ARTICLE ABSTRACT: Bruno Latour once argued that science laboratories actively modify the wider society by displacing crucial actors outside the laboratory into the "field." This article turns this idea on its head by using the case of geothermal energy utilization to demonstrate that in many cases it is the experimental setup outside the laboratory that is there first, with the activities normally associated with a laboratory setting only being decided upon and implemented post hoc. As soon as the actors involved perceive unknowns and uncertainties, these are relocated to various kinds of closed laboratories to be dealt with in a more controlled environment. This is done, for instance, by inviting stakeholders to laboratory-like settings or by analyzing the geochemical composition of fluids in laboratories. Thus, the risk-laden production of new knowledge by means of real-world experimentation amounts to a practice of relocating the context of discovery in society to laboratories of justification sometimes defined as such post hoc. Experimental processes in society can then be conceptualized as "real" experiments and laboratory activities as merely temporarily subordinated components of the larger experiment.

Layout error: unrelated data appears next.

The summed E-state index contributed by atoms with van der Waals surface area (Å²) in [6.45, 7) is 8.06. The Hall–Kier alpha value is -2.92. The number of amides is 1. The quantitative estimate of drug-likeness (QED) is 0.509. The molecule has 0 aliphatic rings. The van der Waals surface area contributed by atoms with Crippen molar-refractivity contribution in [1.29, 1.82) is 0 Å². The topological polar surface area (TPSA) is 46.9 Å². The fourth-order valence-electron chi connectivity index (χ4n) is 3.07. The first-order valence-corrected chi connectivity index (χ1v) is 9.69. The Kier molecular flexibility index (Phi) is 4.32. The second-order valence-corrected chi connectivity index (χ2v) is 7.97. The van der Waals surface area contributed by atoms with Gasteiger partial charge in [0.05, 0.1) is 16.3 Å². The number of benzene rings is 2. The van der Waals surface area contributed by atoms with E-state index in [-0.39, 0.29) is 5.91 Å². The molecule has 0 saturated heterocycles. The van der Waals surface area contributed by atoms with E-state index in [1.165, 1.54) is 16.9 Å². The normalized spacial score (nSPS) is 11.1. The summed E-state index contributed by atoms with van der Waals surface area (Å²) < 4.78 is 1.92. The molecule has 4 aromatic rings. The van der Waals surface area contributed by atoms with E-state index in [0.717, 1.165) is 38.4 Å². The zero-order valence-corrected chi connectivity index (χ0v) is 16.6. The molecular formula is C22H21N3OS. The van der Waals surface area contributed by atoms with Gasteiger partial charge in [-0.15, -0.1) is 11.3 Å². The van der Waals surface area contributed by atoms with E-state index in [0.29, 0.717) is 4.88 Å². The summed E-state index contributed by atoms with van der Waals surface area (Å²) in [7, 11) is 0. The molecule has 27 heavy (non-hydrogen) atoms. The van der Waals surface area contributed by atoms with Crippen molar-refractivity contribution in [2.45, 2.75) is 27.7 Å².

In this 2016 article, Matthias Gross upsets the traditional assumptions of labratory studies by turning them on their head. Using the case of geothermal energy, Gross argues that the conditions of "the lab" are often decided after experimentation that takes place "in the field." In this sense, he argues that labratory activities should be considered temporally subordinate to their encompassing experimental processes.